Recipe: Gluten-free Sourdough Doughnuts


Rated 5.0 stars by 1 users

These gluten-free doughnuts are made much like their wheat counterparts in that they are rolled and cut and left to rise. They are slightly denser than no-cut doughnuts but deliciously golden and familiar to make.

15 minutes

45 minutes



Gluten-Free Sourdough Starter

Sourdough Gluten-Free Sourdough Starter

Gluten-Free Sourdough Starter Culture


Not eating gluten? No problem! With the help of our gluten free sourdough starter culture, you can make tangy, fluffy sourdough bread that’s gluten-free.

The GF sourdough starter is an heirloom culture, meaning you'll make endless bread dough all from one starter! Just add water and gluten-free flour.  

Sourdough is perfect for beginners, and this gluten free sourdough bread starter is a very forgiving culture and one of the easiest to work with!


  1. Scald milk in a saucepan – you should see a thin film on top of the milk and tiny bubbles around the edge of the milk start to form. Add butter and allow to melt. Set aside to cool.
  2. Meanwhile, mix together the flours, xanthan gum, salt, and sugar. Mix in eggs and gluten-free sourdough starter. Pour milk-butter mixture into dough in three increments, stopping to stir between each one.  Once all ingredients are combined, stir an additional 2-3 minutes to develop the structure of the dough.
  3. Scrape down the sides of the bowl and pull the dough together into a wet, sticky mass. Cover tightly and allow to ferment for 3-4 hours or until the dough has expanded by 50%.
  4. Place a sheet of parchment paper on a clean work surface and dust it generously with tapioca flour. Stir the dough down and determine its texture. It should be tacky but not fall apart-sticky. If it seems too wet to handle, sprinkle 1-2 Tablespoons of sweet rice or tapioca flour onto the dough and stir it in.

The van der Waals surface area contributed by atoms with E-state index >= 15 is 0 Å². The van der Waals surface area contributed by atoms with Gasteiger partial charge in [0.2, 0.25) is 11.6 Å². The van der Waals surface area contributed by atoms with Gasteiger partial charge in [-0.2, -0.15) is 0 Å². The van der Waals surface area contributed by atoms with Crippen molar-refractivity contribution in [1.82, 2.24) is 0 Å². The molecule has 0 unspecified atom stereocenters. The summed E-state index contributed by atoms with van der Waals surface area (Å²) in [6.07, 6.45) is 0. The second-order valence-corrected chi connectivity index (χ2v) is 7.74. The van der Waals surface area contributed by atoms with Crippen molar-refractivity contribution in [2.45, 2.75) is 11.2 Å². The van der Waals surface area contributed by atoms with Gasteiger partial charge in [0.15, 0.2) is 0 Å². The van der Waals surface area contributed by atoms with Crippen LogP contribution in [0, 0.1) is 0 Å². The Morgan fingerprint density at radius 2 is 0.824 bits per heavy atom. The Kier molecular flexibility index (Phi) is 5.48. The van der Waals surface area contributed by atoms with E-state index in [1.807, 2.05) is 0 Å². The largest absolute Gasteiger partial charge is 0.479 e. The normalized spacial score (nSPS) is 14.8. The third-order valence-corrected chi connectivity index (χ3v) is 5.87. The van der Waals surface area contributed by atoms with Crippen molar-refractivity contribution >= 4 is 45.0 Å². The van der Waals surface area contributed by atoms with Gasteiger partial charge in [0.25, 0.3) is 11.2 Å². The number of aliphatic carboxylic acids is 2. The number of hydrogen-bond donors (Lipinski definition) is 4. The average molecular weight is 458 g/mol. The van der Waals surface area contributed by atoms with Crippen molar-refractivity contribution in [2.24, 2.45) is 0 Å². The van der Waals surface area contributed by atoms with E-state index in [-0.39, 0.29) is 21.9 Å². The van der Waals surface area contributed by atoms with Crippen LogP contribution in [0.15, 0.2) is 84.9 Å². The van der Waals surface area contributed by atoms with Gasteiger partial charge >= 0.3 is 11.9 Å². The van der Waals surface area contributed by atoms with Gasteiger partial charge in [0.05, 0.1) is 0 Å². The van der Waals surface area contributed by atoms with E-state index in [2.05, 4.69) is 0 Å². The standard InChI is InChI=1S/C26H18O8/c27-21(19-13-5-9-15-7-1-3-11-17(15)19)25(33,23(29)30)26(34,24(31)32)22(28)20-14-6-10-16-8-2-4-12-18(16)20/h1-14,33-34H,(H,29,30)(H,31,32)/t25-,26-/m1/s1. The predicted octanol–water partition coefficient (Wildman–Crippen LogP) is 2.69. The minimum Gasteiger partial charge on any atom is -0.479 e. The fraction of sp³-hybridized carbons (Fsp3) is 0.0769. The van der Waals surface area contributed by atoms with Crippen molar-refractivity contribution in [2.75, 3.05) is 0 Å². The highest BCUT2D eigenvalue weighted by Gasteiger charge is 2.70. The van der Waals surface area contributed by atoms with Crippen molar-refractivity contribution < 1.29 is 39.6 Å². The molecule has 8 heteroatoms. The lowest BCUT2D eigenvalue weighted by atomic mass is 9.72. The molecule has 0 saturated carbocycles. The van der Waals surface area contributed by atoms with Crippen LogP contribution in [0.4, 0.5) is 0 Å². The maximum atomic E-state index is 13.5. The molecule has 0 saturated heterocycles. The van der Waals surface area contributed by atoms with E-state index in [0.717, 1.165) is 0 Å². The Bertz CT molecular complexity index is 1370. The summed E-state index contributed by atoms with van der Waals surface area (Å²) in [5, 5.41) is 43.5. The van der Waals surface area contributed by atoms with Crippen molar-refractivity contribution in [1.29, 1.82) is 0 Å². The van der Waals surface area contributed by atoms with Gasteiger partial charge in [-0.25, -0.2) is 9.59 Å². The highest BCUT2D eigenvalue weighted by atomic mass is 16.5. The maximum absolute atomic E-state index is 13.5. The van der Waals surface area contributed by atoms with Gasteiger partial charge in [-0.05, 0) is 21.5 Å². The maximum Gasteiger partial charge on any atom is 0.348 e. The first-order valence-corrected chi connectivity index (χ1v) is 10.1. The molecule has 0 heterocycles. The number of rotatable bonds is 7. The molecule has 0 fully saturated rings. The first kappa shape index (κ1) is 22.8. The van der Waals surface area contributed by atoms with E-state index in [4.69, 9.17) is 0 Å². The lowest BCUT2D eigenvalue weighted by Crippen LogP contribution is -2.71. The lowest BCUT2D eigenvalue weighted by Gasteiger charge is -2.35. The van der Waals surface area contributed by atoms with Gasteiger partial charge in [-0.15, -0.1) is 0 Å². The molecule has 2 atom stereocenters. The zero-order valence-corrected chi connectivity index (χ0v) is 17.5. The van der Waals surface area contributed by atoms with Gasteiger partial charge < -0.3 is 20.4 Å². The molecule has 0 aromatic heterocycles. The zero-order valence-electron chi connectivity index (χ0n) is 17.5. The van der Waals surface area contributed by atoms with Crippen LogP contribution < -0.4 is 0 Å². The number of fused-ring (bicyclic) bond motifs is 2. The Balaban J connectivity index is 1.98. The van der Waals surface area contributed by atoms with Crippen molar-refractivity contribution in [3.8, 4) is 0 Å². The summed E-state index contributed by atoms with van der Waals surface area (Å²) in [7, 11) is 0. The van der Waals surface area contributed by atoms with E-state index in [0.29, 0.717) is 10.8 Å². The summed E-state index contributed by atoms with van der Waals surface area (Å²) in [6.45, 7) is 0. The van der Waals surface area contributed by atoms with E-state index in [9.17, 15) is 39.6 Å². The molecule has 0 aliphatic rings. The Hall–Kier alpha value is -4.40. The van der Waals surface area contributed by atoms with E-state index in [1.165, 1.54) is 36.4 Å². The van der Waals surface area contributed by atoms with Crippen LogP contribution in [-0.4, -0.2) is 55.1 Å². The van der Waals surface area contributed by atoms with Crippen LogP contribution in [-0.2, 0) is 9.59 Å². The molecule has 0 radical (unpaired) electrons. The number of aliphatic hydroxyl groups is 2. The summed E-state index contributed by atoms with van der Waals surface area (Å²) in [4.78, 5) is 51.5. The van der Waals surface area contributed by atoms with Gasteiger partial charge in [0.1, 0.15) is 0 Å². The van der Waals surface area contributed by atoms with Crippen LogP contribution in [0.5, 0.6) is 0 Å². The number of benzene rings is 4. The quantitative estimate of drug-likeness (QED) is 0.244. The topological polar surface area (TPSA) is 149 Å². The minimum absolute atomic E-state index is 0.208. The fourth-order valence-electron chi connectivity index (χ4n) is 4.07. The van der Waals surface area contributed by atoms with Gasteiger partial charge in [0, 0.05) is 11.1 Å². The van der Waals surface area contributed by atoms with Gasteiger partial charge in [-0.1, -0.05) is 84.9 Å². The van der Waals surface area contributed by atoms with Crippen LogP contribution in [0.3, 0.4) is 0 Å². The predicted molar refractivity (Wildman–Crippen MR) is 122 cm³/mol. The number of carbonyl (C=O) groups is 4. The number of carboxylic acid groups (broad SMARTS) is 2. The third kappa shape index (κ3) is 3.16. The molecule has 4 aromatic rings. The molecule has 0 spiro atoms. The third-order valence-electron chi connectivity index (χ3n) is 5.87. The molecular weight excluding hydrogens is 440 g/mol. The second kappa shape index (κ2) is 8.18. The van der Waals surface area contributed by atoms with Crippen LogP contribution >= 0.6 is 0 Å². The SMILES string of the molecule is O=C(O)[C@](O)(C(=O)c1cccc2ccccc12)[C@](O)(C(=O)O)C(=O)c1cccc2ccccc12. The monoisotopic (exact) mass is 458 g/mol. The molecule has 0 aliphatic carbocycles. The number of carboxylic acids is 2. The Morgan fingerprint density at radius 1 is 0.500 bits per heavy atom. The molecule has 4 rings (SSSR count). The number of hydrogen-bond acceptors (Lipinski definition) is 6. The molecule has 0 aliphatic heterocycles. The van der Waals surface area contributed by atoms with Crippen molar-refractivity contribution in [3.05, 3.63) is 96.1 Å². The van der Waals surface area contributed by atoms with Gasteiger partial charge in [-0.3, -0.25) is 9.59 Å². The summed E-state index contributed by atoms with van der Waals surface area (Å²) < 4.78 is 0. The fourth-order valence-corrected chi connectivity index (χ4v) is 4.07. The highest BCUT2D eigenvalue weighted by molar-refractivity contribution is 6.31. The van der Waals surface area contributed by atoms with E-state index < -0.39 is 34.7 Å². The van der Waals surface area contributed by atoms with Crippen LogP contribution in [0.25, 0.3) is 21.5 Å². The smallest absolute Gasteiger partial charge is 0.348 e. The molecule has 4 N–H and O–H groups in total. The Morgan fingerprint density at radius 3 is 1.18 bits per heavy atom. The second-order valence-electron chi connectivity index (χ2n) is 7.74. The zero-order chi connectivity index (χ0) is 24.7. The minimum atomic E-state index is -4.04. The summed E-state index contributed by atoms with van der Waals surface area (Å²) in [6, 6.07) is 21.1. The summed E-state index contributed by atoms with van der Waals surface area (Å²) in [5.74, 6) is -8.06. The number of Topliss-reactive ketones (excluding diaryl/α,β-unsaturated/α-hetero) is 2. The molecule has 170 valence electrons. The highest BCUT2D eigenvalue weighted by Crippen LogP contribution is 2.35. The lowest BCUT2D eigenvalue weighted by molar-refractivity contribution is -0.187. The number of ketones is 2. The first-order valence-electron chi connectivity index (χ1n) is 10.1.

5. When the dough is tacky but firm enough to hold together, place it on the tapioca-floured parchment paper. Sprinkle the top generously with tapioca flour and press out into a rectangle ½ inch thick, sprinkling on additional tapioca flour as needed.
  6. Fill a bowl with a little bit of tapioca flour and dip the biscuit or doughnut cutter into it. Cut the doughnuts using the floured cutter into large 3-4 inch rounds. Place these rounds on a sheet pan that is lined with parchment and dusted with tapioca flour. Use a smaller biscuit or doughnut cutter to cut out a small portion of the center of the dough and move these doughnut holes to a separate sheet of parchment paper.
  7. Continue cutting doughnuts until all of the original rectangle is cut. Take the scraps away,knead them together a few times, adding a dusting of tapioca flour to prevent sticking. Roll these out and cut as you did the first round. Scraps can be kneaded and rolled again or cut into desired shapes with a knife if there is not enough dough to form full doughnuts.
  8. Once all doughnuts and doughnut holes are lined up on the parchment-lined pans, cover them with plastic wrap and let them rise for 1.5 – 2 hours, or until they have risen by approximately 50%.


  • 1 cup milk
  • 4 Tbsp. butter
  • 1 cup sweet rice flour
  • 1/2 cup brown rice flour
  • 2/3 cup millet flour
  • 1/4 cup almond flour
  • 2/3 cup tapioca flour, plus more for rolling
  • 2 tsp. xanthan gum
  • 1 tsp. salt
  • 1/4 cup coconut sugar
  • 2 eggs
  • 1 cup fresh gluten-free sourdough starter
  • 1 tsp. vanilla extract
  • Oil for frying


  1. Fill a pot with at least 3 inches of coconut oil. Be sure to choose a pot that can comfortably fit this oil without filling more than half full. Heat the oil to 350 degrees F over medium heat.
  2. To fry, carefully add doughnuts or holes and cook in small batches for 30-45 seconds for doughnut holes and 60-90 seconds for larger doughnuts. Turn once during the cooking process and cook until they are a deep, golden brown.
  3. Remove with a slotted spoon or spatula and place on a paper towel-lined platter or a cooling rack.

Once the doughnuts have all cooked and cooled, glaze them in powdered sugar glaze or honey-based chocolate and cinnamon glazes. Best served on the day they are made.

 download our gluten-free sourdough guide and recipe books

Ready to Learn More?